Tuesday, 31 March 2015

Work in Progress - March

My top-floor studio is like an ice-box in winter and an oven in the summer, even when it's not particularly hot outside. 

But at this time of year it's just the right temperature so I try to make the most of it, working my way through my list of ideas for designs. For some reason, I seem to have created more patterns and cards with furry or four-legged friends than usual recently.

First there were lots more elephant patterns -

Then the fishes, Finnegan and Friends, still ongoing:

And then there are the hedgehogs I've been working on. 

But I'm not yet at all satisfied that I've found the best way to use them for a birthday card - and this is the ninth attempt!

(I have the feeling I need to leave them alone for a while and then,
 maybe, when I come back to them, I might see them differently.)

But I have been working on other things as well as animals.

A birthday card for a friend -

 - and a faux patchwork tote bag from Red Bubble for the same friend's birthday gift.

Here are some more tote bags I've created for my Red Bubble store -

I'm adding a few each week because I'm so impressed with the one I ordered. 

The colour is great, the fabric strong and the price is very reasonable, even including shipping to the UK. (The only downside was the length of time it took to arrive so I'll order even further in advance the next time!)

Just for a change, inspired by Pinterest, of course, I've been making a 'Fairy House' from a plastic juice bottle, a cardboard toilet roll tube and papier mache! 



Not quite finished yet but nearly there!

And last but not least, I've been working on another 'Friendship' Quotation with the illustration in hand-painted paper collage.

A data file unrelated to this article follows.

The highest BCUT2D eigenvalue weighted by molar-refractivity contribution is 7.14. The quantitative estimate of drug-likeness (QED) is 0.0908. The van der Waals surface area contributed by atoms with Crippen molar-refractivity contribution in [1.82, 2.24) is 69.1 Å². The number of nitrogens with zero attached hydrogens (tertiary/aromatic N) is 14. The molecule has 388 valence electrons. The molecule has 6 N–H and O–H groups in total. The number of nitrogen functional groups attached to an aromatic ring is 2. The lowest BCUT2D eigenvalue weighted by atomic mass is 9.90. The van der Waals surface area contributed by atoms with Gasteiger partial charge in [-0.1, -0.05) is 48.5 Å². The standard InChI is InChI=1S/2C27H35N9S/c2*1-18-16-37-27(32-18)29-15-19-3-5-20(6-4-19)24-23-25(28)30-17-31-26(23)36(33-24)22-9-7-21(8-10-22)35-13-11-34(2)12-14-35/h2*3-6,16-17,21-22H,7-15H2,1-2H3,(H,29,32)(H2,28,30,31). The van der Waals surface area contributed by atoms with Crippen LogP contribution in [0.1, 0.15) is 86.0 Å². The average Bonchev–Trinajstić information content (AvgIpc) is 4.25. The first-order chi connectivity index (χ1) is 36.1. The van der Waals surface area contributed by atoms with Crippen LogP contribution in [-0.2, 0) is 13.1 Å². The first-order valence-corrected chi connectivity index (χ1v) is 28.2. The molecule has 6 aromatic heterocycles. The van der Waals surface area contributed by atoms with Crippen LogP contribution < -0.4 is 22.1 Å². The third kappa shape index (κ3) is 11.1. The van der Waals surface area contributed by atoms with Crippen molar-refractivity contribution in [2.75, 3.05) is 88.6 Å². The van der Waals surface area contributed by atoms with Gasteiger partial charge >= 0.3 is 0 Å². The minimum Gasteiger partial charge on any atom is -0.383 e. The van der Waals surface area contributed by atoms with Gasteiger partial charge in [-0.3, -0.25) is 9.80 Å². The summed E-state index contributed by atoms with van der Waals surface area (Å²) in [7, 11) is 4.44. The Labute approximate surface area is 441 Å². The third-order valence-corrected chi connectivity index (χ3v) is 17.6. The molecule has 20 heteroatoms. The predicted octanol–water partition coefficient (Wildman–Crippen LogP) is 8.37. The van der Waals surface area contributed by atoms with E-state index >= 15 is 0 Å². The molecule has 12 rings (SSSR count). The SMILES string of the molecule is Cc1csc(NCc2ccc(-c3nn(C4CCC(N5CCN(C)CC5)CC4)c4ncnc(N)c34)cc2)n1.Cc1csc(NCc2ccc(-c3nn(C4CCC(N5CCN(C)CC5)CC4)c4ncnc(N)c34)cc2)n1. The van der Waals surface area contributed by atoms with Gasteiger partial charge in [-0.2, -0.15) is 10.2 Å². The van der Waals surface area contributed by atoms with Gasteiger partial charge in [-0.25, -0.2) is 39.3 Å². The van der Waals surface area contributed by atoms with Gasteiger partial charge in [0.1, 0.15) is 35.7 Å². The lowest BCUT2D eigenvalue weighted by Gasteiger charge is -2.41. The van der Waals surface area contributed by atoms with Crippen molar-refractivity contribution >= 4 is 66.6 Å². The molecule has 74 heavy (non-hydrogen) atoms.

Here's how I made the collage and here's the finished Illustrated Quote:

This image is A4 size, 300 dpi so please feel free to save and print it you wish

It's a quote that I have on a fridge magnet.

And my fence did once actually break during a gale - but I was still able to enjoy the flowers in my garden! I just think it's a pity that some people seem to have such highly developed 'flaw-detectors' that the first thing they notice is the 'broken fence'. 

So I plan to put this quote on some Zazzle fridge magnets, hoping it might help some friendships along!

Tuesday, 24 March 2015

How to Make an Easy Floral Hand-painted Paper Collage

My eldest daughter was born in the late Sixties which I realise, with hindsight, was a time of momentous change in the world of Children's Books.

I'll freely admit that I never much enjoyed reading my children their bedtime stories but I was constantly drawn to the illustrations! My favourite was EzraJack Keats but it was only relatively recently that I discovered that his illustrations were made from handpainted paper collage.

Painted paper collage seems to be a popular medium with children's book illustrators and when I decided to have a go at making a collage myself, I found Eric Carle's demonstrations really helpful.

And it's really quite a simple process - you just cut out the shapes and glue them onto a sturdy background!

My very first attempt was really far too ambitious for a beginner and involved some drawing and the use of tracing paper to place the pieces where they were supposed to go.

But if you stick to something simple, such as imaginary flowers, you don't even need to be able to draw!

So, in case you'd like to give it a try, here are a few hints and tips -

Here's what you'll need

  • Tissue paper or any kind of fairly thin paper.
  • Paint - children's ready-mixed paints in pots, acrylics or gouache
  • Big paintbrush
  • Newspaper to protect surfaces
  • Craft Knife
  • Scissors
  • Glue - pva or any craft clue. I used wall paper paste for my first attempt and it wasn't too bad.
  • A sheet of card, probably best to start with something about A4 size
  • A cutting mat or surface that doesn't matter if it gets scratched
  • Craft tweezers (optional)

First paint your papers - 
leaving plenty of time for them to dry thoroughly before you plan to use them.

Use the thickest, widest or fattest brush you can find and don't make the paint too watery or your brush will tear the wet tissue paper. Paint a good selection of colours, including several shades of green if you are going to make a floral collage.

You don't need to worry about painting the colour evenly. In fact, you can have fun making your painted paper streaky or use a piece of sponge or scrunched up newspaper to create 'paint effects'. It all looks much more natural when it comes to creating flowers and leaves.